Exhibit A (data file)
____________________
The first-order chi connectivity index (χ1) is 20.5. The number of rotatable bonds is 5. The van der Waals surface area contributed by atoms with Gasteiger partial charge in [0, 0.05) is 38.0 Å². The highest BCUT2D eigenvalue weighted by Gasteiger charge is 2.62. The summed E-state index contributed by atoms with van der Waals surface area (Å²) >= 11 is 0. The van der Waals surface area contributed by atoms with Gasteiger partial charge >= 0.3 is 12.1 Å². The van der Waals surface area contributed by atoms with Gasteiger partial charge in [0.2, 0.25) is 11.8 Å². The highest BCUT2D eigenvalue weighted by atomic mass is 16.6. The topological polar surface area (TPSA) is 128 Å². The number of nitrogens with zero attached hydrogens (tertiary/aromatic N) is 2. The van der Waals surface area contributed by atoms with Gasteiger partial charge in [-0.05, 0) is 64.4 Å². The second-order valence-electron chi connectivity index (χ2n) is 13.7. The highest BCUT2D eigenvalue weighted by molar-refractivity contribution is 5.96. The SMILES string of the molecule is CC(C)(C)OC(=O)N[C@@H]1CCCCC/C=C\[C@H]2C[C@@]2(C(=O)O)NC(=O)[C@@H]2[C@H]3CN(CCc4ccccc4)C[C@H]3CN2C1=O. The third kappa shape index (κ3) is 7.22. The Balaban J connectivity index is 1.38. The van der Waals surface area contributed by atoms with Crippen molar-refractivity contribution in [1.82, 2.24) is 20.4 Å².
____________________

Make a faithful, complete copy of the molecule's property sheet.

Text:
The first-order chi connectivity index (χ1) is 20.5. The number of rotatable bonds is 5. The van der Waals surface area contributed by atoms with Gasteiger partial charge in [0, 0.05) is 38.0 Å². The highest BCUT2D eigenvalue weighted by Gasteiger charge is 2.62. The summed E-state index contributed by atoms with van der Waals surface area (Å²) >= 11 is 0. The van der Waals surface area contributed by atoms with Gasteiger partial charge >= 0.3 is 12.1 Å². The van der Waals surface area contributed by atoms with Gasteiger partial charge in [0.2, 0.25) is 11.8 Å². The highest BCUT2D eigenvalue weighted by atomic mass is 16.6. The topological polar surface area (TPSA) is 128 Å². The number of nitrogens with zero attached hydrogens (tertiary/aromatic N) is 2. The van der Waals surface area contributed by atoms with Gasteiger partial charge in [-0.05, 0) is 64.4 Å². The second-order valence-electron chi connectivity index (χ2n) is 13.7. The highest BCUT2D eigenvalue weighted by molar-refractivity contribution is 5.96. The SMILES string of the molecule is CC(C)(C)OC(=O)N[C@@H]1CCCCC/C=C\[C@H]2C[C@@]2(C(=O)O)NC(=O)[C@@H]2[C@H]3CN(CCc4ccccc4)C[C@H]3CN2C1=O. The third kappa shape index (κ3) is 7.22. The Balaban J connectivity index is 1.38. The van der Waals surface area contributed by atoms with Crippen molar-refractivity contribution in [1.82, 2.24) is 20.4 Å².